Researchers at the University of California San Diego say they have dramatically advanced the science of biometric identification, creating a novel technology that can capture the fingerprints of infants and children, even on the first day of birth.
“We think we’ve solved the problem of infant identification for both developed and developing countries,” said Eliah Aronoff-Spencer, MD, Ph.D., assistant professor of medicine, UC San Diego School of Medicine and the Qualcomm Institute at UC San Diego. “This new technology allows for quick, accurate fingerprinting that may eliminate the need for paper identification and improve health care and security for millions.”
Globally, infant and childhood identification is needed for health care delivery, especially in remote or resource-limited areas, as well as for supporting efforts in disaster relief, human trafficking, migration and refugee settlement.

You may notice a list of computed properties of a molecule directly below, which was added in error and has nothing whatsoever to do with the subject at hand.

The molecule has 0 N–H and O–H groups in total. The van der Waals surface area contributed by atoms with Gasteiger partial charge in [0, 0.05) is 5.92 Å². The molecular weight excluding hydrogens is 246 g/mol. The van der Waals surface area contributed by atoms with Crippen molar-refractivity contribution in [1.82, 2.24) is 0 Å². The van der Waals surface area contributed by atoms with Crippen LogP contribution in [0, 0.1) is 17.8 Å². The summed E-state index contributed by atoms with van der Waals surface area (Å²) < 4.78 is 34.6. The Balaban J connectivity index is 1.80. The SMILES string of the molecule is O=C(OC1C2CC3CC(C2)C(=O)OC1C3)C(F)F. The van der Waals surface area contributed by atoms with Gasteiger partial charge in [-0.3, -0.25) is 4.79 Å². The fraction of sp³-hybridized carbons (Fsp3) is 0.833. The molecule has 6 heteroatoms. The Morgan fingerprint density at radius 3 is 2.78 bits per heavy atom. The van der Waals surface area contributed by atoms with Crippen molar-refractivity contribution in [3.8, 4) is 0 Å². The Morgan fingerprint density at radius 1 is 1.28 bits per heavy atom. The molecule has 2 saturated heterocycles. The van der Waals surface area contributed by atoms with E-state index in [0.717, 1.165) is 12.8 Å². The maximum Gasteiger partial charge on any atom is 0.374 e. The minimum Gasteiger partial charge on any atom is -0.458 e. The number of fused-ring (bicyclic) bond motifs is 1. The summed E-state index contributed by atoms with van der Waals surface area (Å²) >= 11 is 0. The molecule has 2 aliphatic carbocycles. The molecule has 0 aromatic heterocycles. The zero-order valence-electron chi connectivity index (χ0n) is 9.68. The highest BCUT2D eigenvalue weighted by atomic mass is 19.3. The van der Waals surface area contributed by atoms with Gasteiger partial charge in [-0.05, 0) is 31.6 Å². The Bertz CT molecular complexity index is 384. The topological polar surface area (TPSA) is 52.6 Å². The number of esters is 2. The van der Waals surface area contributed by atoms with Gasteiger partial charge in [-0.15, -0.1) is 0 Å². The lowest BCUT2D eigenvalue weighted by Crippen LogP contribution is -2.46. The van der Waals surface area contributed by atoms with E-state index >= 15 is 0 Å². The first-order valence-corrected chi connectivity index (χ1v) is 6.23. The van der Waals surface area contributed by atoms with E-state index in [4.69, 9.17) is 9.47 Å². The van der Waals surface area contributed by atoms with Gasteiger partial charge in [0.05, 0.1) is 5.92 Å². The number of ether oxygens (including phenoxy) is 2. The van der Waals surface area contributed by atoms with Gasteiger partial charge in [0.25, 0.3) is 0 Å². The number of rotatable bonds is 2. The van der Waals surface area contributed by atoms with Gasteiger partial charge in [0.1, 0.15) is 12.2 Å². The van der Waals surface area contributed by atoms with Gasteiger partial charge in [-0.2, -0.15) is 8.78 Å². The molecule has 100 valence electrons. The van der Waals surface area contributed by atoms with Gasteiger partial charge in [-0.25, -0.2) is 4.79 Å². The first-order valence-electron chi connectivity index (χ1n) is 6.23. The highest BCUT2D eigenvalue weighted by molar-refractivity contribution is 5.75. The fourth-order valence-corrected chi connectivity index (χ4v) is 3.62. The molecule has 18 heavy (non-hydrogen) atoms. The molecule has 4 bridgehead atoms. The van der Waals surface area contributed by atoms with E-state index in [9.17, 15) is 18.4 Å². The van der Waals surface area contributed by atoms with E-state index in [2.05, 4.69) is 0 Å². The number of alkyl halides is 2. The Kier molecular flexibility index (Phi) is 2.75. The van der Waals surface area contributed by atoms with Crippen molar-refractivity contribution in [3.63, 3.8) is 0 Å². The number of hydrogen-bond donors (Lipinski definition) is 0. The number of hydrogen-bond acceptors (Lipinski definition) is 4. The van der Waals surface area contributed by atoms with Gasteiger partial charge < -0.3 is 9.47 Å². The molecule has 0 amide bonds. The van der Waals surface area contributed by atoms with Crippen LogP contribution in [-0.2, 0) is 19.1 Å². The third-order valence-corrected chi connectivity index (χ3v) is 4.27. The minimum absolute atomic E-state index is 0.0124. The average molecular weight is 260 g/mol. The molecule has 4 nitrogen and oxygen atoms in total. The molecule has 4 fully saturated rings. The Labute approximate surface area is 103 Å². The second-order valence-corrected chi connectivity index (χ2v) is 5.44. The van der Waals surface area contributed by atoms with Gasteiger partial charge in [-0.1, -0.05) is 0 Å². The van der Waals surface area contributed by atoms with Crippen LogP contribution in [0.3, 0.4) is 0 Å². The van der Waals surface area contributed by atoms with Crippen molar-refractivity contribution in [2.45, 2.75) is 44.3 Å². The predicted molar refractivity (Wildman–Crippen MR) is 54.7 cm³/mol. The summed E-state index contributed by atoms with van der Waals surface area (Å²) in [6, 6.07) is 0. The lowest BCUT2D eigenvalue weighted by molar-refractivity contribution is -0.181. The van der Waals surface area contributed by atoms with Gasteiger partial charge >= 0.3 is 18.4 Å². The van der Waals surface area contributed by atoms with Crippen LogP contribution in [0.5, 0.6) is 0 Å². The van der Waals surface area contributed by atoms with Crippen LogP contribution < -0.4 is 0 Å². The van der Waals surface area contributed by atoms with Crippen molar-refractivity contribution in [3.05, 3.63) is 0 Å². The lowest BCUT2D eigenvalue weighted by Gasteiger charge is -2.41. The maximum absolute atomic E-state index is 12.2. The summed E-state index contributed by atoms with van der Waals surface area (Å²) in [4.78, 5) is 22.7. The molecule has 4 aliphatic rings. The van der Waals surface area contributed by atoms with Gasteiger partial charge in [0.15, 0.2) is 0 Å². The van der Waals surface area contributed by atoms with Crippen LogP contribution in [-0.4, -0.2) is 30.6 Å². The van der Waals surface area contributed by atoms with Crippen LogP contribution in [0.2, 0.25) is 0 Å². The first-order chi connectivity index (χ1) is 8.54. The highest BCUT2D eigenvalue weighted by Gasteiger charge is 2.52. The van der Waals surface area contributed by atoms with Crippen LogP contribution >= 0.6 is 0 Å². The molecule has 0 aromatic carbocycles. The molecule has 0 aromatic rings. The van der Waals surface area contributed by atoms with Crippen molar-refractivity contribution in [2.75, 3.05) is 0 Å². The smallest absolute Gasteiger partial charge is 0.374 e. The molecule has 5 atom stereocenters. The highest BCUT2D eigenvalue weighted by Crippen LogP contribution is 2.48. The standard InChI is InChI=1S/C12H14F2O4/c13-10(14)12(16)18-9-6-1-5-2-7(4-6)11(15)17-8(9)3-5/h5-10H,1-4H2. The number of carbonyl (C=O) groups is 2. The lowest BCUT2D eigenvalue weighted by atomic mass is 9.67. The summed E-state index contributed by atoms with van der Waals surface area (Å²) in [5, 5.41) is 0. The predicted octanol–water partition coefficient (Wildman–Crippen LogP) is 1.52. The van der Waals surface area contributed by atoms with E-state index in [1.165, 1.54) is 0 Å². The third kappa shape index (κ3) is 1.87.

Spencer said other technologists have unsuccessfully attempted to extrapolate adult technologies to fingerprinting children. UC San Diego’s solution was to apply a human-centered design and develop the technology from the ground up with infants, caregivers and stakeholders in mind.
“Accurate identification of a child to enable timely vaccinations can improve care, reduce disease burden and save lives,” said Spencer. “This is just the beginning. Consider the usefulness of health identification to track not only vaccinations, but to aid or prevent infectious disease outbreaks. Consider that a person’s identity can now be secured at birth, potentially protecting from identity fraud many years in the future.
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